Tutorial9 offers up this simple Moonshine text effect tutorial. All that is required to create this elegant effect are four easy layer style settings. If you’re in a lazy mood, they even offer the Photoshop layer style as a download for one-click application of the effect.
I’ve written a tutorial on how to create scanlines across your images before, but I found another great tutorial on using the scanline effect on text and wanted to share it. PSDLearning offers a tutorial that shows you how to easily create a nifty scanline text effect in Photoshop. The tutorial is easy to follow and uses only a user-created pattern and layer effects to create some really nice results.
If you’ve got a particularly “uninteresting” image you want to use in your next design project and you’re looking for a way to spice it up a bit, consider adding a comic book style halftone-dot effect to your image. It’s quick and easy, uses only Photoshop’s built-in filters, and produces excellent results.
1. Choose your image.
Images with a decent amount of contrast and midtones work best, but virtually any image will do the trick. I chose this handsome little fella:
2. Duplicate the image.
Select the background layer from the layers panel and hit Command + J (or drag the layer icon to the new layer icon at the bottom of the layers panel) to duplicate the image layer. Label the new layer “Comic effect” or something meaningful.
3. Prepare for the filter
Make sure the newly created Comic effect layer is on top of the original layer (if you left the original layer set as “background” you should be good to go). Now hit the “D” key to reset your colors to solid black & solid white. Then hit the “X” key to invert them so white is the foreground color and black is the background color.
4. Apply filter
With the Comic effect layer selected, go to your menubar and select Filter>Sketch>Halftone Pattern. For now, just leave the settings at their default, which is usually: Halftone Pattern Size: 1 Contrast: 5 Pattern Type: Dot Hit OK. Your image should now look something like this:
5. Invert the image
With the Comic effect layer still selected, hit Command + i to invert the image. It should now look something like this: If we wanted to have a black & white image, we could probably stop here, but I want color, so let’s move on.
6. Adjust the blending mode
Go to your layers panel blending mode drop-down menu and select Linear Light. You can try any of the other blending methods, but I’ve found that Linear Light works with the most predictable results and requires less tweaking. Your image should now look something like this: The image is too “muddy” like it is, so we have one last adjustment to make.
7. Set the opacity
With the Comic effect layer still selected, adjust the opacity to your liking. For this image, I chose a setting of about 60%, but it really depends on the image.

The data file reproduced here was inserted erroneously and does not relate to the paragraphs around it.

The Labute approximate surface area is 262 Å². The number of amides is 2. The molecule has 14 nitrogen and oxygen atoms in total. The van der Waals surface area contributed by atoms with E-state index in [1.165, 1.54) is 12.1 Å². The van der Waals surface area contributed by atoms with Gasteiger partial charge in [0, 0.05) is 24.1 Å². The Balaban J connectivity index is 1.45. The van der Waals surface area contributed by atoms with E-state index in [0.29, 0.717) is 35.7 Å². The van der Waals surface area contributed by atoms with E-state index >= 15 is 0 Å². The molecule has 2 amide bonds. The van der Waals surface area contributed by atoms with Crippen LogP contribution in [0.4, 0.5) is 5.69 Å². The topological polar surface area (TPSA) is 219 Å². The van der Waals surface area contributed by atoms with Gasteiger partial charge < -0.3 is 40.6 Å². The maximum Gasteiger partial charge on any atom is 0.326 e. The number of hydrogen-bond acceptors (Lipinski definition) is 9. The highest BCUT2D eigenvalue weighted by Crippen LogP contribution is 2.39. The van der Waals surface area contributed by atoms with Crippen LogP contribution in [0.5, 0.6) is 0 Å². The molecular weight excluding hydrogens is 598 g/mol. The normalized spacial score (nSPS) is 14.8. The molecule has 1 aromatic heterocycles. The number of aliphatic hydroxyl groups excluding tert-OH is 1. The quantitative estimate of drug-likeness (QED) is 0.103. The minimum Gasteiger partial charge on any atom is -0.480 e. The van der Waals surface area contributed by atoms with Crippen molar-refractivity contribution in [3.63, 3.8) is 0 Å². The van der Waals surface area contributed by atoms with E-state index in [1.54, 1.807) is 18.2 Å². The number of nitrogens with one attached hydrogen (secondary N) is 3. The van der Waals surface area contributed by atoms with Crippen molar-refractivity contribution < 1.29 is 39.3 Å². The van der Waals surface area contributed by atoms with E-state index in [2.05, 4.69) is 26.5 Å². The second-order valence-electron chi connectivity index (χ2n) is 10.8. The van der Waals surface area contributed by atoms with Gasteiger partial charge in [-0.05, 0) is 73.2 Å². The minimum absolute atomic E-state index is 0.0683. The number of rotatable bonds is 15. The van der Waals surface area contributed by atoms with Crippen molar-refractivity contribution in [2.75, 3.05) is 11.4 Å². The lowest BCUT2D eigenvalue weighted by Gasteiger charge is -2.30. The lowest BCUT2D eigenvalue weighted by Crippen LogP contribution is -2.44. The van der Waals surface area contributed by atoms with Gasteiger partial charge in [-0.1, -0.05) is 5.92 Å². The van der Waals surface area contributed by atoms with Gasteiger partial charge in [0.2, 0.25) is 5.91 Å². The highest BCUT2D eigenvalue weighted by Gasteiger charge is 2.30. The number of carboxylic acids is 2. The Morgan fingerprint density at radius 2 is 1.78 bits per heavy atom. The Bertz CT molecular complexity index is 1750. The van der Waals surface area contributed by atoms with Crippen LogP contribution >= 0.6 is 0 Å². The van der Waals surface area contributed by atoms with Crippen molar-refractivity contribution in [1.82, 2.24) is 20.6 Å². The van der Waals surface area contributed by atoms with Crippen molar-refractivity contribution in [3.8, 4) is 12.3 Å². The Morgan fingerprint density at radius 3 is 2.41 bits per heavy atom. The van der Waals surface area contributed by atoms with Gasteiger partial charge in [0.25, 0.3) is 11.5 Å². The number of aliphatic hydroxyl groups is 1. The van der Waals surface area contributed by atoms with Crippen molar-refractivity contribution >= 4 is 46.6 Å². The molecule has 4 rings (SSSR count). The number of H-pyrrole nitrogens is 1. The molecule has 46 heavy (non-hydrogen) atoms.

I added a thick black comic-style border, and a thought balloon with a comic-style font to complete the theme. There are several variations of this technique, but I’ve found that just playing around with the filter settings and layer blending modes can produce a wide-variety of effects by themselves. For instance, in the Halftone Filter settings from step 3, you could choose Line instead of Dot. Play around with it and see what you can come up with.
I love “free.” Free is good. Combine the words Photoshop and free and I’m really happy! Lost/Taken has a plethora of high quality free textures for your design and photography projects. High resolution textures are categorized by tags, making it easy to find what you’re looking for in a nice clean layout. Rust, wood, foliage, metal and more textures await. These textures are free to use in your personal or commercial projects.
If you’re looking for the perfect rhyme for a word in the text of your next design project, look no further than Write Rhymes. Write Rhymes is a simple Web-based application that allows you to type in the text you wish and option + click on a word to receive a list of one, two or three syllable words which rhyme with it.
One of the many fantastic tutorials for Adobe Photoshop that can be found at PSDTuts is this Flaming Text Effect. It’s probably the easiest and most realistic-looking fire effect I’ve come across – mostly because it uses an actual photo of fire to create.
If you’re looking for something a little different for a background in Adobe Illustrator, try holding down the Tilde (~) key while dragging out a shape using one of Illustrator’s shape drawing tools such as line, circle, square, etc. Holding the Tilde key forces Illustrator to repeat the shapes in rapid fashion as you drag your mouse around the artboard. For fun, I set all the shapes to the same color, then went back and randomly chose a few dozen shapes and made them a different color, then set all shapes to Multiply in the Transparency panel. Try it and you may find yourself busy for an hour or so. Thanks to BittBox for the tip.
BitBox has just released another free TrueType font called Fusty Saddle (fusty means “Old fashioned in attitude or style). It’s a rustic, western-style font similar in style to the old Adobe favorite, Mesquite. Fusty Saddle makes for a great display font, to be used in headlines only. The only problem I have with the font is that there are no punctuation characters such as period, comma, quote or exclamation point. These characters are still important in headlines. That being said, it’s still a beautiful font. You can download Fusty Saddle here.
Russell Brown has a great video tutorial showing you how to create a life-like mirror image using Photoshop’s built-in clone source tools that goes a bit beyond just flipping the image and adjusting opacity.